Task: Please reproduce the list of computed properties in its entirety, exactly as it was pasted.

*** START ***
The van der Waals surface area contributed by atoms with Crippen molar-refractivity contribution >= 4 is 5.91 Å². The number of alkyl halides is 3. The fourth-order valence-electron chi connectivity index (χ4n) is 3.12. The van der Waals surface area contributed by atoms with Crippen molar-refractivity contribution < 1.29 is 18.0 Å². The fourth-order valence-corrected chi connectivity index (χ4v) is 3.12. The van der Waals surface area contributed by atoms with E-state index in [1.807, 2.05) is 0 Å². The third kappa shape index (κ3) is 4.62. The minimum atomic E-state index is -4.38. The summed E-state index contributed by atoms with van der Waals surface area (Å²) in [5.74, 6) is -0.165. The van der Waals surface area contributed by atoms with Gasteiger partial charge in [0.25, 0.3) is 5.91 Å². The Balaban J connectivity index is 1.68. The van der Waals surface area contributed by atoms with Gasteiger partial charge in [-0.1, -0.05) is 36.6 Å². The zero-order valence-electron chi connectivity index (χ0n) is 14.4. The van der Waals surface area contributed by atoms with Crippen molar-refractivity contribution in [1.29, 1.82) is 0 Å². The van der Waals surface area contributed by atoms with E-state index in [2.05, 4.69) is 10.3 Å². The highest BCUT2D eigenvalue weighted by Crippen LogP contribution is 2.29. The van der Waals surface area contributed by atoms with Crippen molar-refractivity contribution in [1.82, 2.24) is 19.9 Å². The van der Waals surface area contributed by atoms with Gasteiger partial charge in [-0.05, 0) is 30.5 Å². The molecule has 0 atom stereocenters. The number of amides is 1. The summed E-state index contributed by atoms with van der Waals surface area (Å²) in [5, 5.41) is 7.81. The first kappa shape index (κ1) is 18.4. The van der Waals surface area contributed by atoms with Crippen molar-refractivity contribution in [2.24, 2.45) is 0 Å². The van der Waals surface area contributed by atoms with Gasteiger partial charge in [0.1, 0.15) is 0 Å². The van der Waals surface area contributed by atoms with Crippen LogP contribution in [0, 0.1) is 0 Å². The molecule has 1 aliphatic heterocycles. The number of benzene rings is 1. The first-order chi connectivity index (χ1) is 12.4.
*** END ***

The van der Waals surface area contributed by atoms with Crippen molar-refractivity contribution >= 4 is 5.91 Å². The number of alkyl halides is 3. The fourth-order valence-electron chi connectivity index (χ4n) is 3.12. The van der Waals surface area contributed by atoms with Crippen molar-refractivity contribution < 1.29 is 18.0 Å². The fourth-order valence-corrected chi connectivity index (χ4v) is 3.12. The van der Waals surface area contributed by atoms with E-state index in [1.807, 2.05) is 0 Å². The third kappa shape index (κ3) is 4.62. The minimum atomic E-state index is -4.38. The summed E-state index contributed by atoms with van der Waals surface area (Å²) in [5.74, 6) is -0.165. The van der Waals surface area contributed by atoms with Gasteiger partial charge in [0.25, 0.3) is 5.91 Å². The Balaban J connectivity index is 1.68. The van der Waals surface area contributed by atoms with Gasteiger partial charge in [-0.1, -0.05) is 36.6 Å². The zero-order valence-electron chi connectivity index (χ0n) is 14.4. The van der Waals surface area contributed by atoms with Crippen molar-refractivity contribution in [1.29, 1.82) is 0 Å². The van der Waals surface area contributed by atoms with E-state index in [2.05, 4.69) is 10.3 Å². The highest BCUT2D eigenvalue weighted by Crippen LogP contribution is 2.29. The van der Waals surface area contributed by atoms with Crippen molar-refractivity contribution in [1.82, 2.24) is 19.9 Å². The van der Waals surface area contributed by atoms with Gasteiger partial charge in [-0.05, 0) is 30.5 Å². The molecule has 0 atom stereocenters. The number of amides is 1. The summed E-state index contributed by atoms with van der Waals surface area (Å²) in [5, 5.41) is 7.81. The first kappa shape index (κ1) is 18.4. The van der Waals surface area contributed by atoms with Crippen molar-refractivity contribution in [2.24, 2.45) is 0 Å². The van der Waals surface area contributed by atoms with Gasteiger partial charge in [0.1, 0.15) is 0 Å². The van der Waals surface area contributed by atoms with Crippen LogP contribution in [0, 0.1) is 0 Å². The molecule has 1 aliphatic heterocycles. The number of benzene rings is 1. The first-order chi connectivity index (χ1) is 12.4.